With just three months to plan and a small budget, Schuleit studied the building’s rich history and architecture and decided to create a stunning work of “imagination” that would be open to the public. At the time she had been working as a visiting artist in a different psychiatric center, and she reflected on how flowers are a symbol of healing when they are given to the sick, yet patients of psychiatric institutions rarely receive flowers. She decided to counteract this absence of color and life.
In preparation for the opening Shuleit ordered 28,000 flowers, which she watered, carefully unwrapped, placed in their designated spaces, and watered again. Luckily a spontaneous team of 80 volunteers lent a hand with placing the growing plants in almost every area of the building; each hallway, stairwell, and office was filled with the flowers. The center was then reopened for four days, over the course of which thousands of visitors – including former patients and employees – came to say goodbye to the building, which was filled with memories and hope.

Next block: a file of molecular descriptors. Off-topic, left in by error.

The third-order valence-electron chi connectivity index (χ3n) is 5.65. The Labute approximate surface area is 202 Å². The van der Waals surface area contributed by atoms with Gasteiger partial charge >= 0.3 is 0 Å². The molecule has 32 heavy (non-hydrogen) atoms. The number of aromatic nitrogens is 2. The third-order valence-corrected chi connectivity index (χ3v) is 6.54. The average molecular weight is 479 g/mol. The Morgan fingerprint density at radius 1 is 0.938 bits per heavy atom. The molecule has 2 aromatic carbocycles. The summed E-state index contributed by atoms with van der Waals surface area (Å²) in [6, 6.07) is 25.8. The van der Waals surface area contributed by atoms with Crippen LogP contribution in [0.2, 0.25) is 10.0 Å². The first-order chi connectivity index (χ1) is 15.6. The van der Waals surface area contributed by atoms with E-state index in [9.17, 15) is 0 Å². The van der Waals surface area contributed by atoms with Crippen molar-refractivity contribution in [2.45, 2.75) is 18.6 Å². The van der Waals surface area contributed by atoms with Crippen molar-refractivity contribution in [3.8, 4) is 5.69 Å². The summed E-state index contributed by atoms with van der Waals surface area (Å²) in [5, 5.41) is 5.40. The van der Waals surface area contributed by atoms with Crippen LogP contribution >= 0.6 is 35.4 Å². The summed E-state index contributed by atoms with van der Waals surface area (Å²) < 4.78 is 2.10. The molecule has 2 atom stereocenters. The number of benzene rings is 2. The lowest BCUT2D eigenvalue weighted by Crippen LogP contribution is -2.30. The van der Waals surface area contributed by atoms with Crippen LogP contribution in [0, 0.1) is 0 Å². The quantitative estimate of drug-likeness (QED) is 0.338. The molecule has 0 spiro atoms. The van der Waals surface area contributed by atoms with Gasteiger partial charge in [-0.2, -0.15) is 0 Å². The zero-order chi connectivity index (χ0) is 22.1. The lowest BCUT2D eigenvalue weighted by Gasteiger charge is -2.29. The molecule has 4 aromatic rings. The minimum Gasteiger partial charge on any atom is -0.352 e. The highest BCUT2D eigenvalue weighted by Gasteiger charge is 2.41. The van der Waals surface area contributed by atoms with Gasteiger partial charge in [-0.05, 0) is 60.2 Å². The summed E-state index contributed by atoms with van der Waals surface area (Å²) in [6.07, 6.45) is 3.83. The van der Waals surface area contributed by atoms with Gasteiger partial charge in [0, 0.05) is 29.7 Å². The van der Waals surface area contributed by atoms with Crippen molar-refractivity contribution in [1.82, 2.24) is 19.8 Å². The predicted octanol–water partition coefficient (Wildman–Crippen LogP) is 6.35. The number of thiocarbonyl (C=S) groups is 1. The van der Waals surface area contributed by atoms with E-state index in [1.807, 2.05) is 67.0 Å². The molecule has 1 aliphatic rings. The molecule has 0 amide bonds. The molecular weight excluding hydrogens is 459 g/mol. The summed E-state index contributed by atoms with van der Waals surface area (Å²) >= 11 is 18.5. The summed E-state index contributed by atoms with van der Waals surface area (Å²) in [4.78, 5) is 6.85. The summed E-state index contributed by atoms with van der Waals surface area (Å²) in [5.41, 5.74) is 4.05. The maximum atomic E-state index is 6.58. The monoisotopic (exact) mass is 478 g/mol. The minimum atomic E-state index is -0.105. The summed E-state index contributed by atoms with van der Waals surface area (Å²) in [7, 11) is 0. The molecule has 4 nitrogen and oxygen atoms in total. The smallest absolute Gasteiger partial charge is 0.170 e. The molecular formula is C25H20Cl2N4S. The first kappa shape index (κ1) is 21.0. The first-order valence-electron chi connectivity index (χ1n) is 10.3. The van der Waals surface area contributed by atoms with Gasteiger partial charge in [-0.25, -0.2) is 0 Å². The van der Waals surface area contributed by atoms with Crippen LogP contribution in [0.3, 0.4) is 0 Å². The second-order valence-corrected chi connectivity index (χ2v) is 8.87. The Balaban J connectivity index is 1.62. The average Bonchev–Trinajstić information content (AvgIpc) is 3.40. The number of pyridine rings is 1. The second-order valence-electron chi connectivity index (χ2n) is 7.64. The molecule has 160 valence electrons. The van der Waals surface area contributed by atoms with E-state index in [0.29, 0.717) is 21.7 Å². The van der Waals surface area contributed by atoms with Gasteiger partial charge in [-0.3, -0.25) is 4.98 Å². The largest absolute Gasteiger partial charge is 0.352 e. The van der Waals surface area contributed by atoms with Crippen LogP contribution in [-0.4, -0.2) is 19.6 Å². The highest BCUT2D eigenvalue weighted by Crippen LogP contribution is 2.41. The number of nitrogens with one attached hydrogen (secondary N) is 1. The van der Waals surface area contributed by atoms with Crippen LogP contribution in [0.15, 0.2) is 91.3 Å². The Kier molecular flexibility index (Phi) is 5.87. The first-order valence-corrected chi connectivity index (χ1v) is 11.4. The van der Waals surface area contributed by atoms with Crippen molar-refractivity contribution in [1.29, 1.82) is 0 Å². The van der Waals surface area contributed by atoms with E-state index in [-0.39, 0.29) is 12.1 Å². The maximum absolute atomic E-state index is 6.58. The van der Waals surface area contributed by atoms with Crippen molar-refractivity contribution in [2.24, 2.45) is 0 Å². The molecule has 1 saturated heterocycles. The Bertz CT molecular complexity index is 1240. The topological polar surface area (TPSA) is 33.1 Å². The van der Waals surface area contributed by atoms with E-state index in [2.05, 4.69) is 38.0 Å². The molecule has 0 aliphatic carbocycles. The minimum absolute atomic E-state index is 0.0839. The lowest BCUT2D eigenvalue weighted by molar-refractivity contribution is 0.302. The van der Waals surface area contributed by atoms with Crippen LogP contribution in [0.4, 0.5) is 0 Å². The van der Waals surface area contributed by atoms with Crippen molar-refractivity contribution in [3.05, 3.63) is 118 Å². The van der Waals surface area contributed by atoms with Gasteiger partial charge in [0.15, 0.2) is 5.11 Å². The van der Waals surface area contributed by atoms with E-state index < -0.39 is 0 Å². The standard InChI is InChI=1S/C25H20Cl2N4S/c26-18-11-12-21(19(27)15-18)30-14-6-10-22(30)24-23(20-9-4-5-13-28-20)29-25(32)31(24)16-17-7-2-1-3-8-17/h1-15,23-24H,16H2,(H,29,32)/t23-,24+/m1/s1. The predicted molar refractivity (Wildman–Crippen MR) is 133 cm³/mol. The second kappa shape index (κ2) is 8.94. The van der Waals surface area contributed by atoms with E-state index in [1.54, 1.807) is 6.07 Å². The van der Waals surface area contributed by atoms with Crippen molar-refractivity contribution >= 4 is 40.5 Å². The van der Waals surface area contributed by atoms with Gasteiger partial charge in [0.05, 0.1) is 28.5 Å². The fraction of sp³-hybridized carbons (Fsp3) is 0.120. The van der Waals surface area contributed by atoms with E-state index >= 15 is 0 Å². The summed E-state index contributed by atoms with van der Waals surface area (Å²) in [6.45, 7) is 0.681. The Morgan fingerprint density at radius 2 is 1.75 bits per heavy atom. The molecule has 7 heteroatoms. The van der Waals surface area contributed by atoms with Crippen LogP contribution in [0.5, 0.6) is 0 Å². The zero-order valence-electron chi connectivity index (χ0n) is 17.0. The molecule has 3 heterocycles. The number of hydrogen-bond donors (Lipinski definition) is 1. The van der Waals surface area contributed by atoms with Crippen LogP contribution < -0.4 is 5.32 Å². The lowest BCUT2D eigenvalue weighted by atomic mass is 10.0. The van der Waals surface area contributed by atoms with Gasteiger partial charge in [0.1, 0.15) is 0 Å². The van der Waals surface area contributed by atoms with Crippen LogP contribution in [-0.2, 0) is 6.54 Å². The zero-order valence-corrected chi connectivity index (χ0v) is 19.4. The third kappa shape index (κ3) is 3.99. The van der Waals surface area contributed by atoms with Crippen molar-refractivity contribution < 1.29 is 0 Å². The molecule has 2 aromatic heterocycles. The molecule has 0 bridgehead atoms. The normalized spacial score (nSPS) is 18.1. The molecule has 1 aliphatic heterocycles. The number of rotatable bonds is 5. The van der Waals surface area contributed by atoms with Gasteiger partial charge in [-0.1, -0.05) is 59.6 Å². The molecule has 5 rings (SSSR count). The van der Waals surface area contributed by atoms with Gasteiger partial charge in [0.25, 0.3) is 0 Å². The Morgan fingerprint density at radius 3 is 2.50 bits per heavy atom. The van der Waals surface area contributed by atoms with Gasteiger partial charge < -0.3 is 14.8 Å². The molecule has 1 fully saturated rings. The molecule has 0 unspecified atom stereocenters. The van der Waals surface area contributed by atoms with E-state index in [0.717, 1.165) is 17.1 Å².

But Schuleit’s work did not end there – when ‘Bloom’ closed after the public memorial, each of the 28,000 flowers were delivered to psychiatric hospitals, shelters, and half-way houses across New England as a social artwork. Since she worked with potted plants instead of cut flowers, Schuleit’s piece will continue to live and touch people long after the end of the installation and the closure of the center.
Images courtesy of Anna Schuleit